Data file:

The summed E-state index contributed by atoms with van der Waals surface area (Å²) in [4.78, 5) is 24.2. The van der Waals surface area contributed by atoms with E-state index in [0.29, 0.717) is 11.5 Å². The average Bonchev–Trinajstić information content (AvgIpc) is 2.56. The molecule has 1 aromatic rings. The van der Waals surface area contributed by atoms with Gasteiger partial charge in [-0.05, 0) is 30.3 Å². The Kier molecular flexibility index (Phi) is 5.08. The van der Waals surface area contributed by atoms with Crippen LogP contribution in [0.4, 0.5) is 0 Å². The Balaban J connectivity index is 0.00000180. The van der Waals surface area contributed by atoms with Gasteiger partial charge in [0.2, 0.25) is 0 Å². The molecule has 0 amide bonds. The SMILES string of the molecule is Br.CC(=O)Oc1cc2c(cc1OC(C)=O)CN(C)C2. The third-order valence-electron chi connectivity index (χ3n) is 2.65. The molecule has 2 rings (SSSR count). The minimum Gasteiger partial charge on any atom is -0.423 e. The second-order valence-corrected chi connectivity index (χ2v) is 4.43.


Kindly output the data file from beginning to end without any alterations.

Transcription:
The summed E-state index contributed by atoms with van der Waals surface area (Å²) in [4.78, 5) is 24.2. The van der Waals surface area contributed by atoms with E-state index in [0.29, 0.717) is 11.5 Å². The average Bonchev–Trinajstić information content (AvgIpc) is 2.56. The molecule has 1 aromatic rings. The van der Waals surface area contributed by atoms with Gasteiger partial charge in [-0.05, 0) is 30.3 Å². The Kier molecular flexibility index (Phi) is 5.08. The van der Waals surface area contributed by atoms with Crippen LogP contribution in [0.4, 0.5) is 0 Å². The Balaban J connectivity index is 0.00000180. The van der Waals surface area contributed by atoms with Gasteiger partial charge in [0.2, 0.25) is 0 Å². The molecule has 0 amide bonds. The SMILES string of the molecule is Br.CC(=O)Oc1cc2c(cc1OC(C)=O)CN(C)C2. The third-order valence-electron chi connectivity index (χ3n) is 2.65. The molecule has 2 rings (SSSR count). The minimum Gasteiger partial charge on any atom is -0.423 e. The second-order valence-corrected chi connectivity index (χ2v) is 4.43.